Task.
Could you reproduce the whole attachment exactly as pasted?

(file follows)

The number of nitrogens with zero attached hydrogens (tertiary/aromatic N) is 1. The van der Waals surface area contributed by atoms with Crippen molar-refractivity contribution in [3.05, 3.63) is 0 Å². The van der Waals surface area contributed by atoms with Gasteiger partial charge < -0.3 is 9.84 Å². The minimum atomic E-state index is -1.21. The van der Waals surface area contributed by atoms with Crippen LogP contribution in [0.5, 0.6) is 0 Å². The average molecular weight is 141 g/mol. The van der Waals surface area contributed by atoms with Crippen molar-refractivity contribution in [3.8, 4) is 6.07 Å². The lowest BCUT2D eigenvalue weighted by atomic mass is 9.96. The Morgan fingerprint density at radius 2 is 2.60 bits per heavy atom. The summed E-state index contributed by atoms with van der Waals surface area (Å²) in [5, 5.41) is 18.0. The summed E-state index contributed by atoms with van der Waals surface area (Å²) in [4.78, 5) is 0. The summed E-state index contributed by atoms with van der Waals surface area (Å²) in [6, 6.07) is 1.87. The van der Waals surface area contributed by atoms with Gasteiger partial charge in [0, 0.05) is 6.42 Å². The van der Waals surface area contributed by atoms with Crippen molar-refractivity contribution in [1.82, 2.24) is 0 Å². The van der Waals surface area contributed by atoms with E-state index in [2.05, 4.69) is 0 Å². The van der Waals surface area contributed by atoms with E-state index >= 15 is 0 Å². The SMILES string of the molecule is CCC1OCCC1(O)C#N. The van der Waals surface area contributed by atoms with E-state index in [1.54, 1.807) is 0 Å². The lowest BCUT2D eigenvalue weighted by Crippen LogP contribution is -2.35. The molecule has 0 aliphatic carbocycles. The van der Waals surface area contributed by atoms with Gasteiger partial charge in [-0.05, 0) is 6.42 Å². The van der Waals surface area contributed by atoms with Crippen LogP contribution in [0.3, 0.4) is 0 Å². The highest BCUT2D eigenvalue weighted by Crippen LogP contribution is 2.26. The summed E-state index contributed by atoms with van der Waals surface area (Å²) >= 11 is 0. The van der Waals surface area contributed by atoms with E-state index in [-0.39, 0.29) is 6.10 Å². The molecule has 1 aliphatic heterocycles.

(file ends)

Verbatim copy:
The number of nitrogens with zero attached hydrogens (tertiary/aromatic N) is 1. The van der Waals surface area contributed by atoms with Crippen molar-refractivity contribution in [3.05, 3.63) is 0 Å². The van der Waals surface area contributed by atoms with Gasteiger partial charge < -0.3 is 9.84 Å². The minimum atomic E-state index is -1.21. The van der Waals surface area contributed by atoms with Crippen LogP contribution in [0.5, 0.6) is 0 Å². The average molecular weight is 141 g/mol. The van der Waals surface area contributed by atoms with Crippen molar-refractivity contribution in [3.8, 4) is 6.07 Å². The lowest BCUT2D eigenvalue weighted by atomic mass is 9.96. The Morgan fingerprint density at radius 2 is 2.60 bits per heavy atom. The summed E-state index contributed by atoms with van der Waals surface area (Å²) in [5, 5.41) is 18.0. The summed E-state index contributed by atoms with van der Waals surface area (Å²) in [4.78, 5) is 0. The summed E-state index contributed by atoms with van der Waals surface area (Å²) in [6, 6.07) is 1.87. The van der Waals surface area contributed by atoms with Gasteiger partial charge in [0, 0.05) is 6.42 Å². The van der Waals surface area contributed by atoms with Crippen molar-refractivity contribution in [1.82, 2.24) is 0 Å². The van der Waals surface area contributed by atoms with E-state index in [2.05, 4.69) is 0 Å². The van der Waals surface area contributed by atoms with E-state index >= 15 is 0 Å². The SMILES string of the molecule is CCC1OCCC1(O)C#N. The van der Waals surface area contributed by atoms with E-state index in [1.54, 1.807) is 0 Å². The lowest BCUT2D eigenvalue weighted by Crippen LogP contribution is -2.35. The molecule has 0 aliphatic carbocycles. The van der Waals surface area contributed by atoms with Gasteiger partial charge in [-0.05, 0) is 6.42 Å². The van der Waals surface area contributed by atoms with Crippen LogP contribution in [0.3, 0.4) is 0 Å². The highest BCUT2D eigenvalue weighted by Crippen LogP contribution is 2.26. The summed E-state index contributed by atoms with van der Waals surface area (Å²) >= 11 is 0. The van der Waals surface area contributed by atoms with E-state index in [-0.39, 0.29) is 6.10 Å². The molecule has 1 aliphatic heterocycles.